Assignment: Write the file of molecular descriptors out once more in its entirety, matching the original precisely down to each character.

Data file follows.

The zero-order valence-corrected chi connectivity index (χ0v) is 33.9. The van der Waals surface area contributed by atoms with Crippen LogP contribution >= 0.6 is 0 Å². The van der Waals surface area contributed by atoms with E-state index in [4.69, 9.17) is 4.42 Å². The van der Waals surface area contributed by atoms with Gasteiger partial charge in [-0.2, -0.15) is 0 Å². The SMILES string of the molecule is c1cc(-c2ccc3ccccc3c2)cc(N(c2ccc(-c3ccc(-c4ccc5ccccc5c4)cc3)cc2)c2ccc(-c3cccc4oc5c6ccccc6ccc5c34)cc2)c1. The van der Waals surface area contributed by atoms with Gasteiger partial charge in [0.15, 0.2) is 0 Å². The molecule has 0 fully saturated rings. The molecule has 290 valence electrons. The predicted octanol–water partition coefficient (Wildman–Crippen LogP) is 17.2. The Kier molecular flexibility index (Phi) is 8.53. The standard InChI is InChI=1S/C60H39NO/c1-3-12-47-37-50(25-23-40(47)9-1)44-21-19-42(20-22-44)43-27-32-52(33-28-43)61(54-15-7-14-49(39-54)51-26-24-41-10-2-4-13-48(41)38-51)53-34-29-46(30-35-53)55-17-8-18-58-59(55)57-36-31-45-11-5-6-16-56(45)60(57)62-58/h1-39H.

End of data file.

The zero-order valence-corrected chi connectivity index (χ0v) is 33.9. The van der Waals surface area contributed by atoms with Crippen LogP contribution >= 0.6 is 0 Å². The van der Waals surface area contributed by atoms with E-state index in [4.69, 9.17) is 4.42 Å². The van der Waals surface area contributed by atoms with Gasteiger partial charge in [-0.2, -0.15) is 0 Å². The SMILES string of the molecule is c1cc(-c2ccc3ccccc3c2)cc(N(c2ccc(-c3ccc(-c4ccc5ccccc5c4)cc3)cc2)c2ccc(-c3cccc4oc5c6ccccc6ccc5c34)cc2)c1. The van der Waals surface area contributed by atoms with Gasteiger partial charge in [0.15, 0.2) is 0 Å². The molecule has 0 fully saturated rings. The molecule has 290 valence electrons. The predicted octanol–water partition coefficient (Wildman–Crippen LogP) is 17.2. The Kier molecular flexibility index (Phi) is 8.53. The standard InChI is InChI=1S/C60H39NO/c1-3-12-47-37-50(25-23-40(47)9-1)44-21-19-42(20-22-44)43-27-32-52(33-28-43)61(54-15-7-14-49(39-54)51-26-24-41-10-2-4-13-48(41)38-51)53-34-29-46(30-35-53)55-17-8-18-58-59(55)57-36-31-45-11-5-6-16-56(45)60(57)62-58/h1-39H.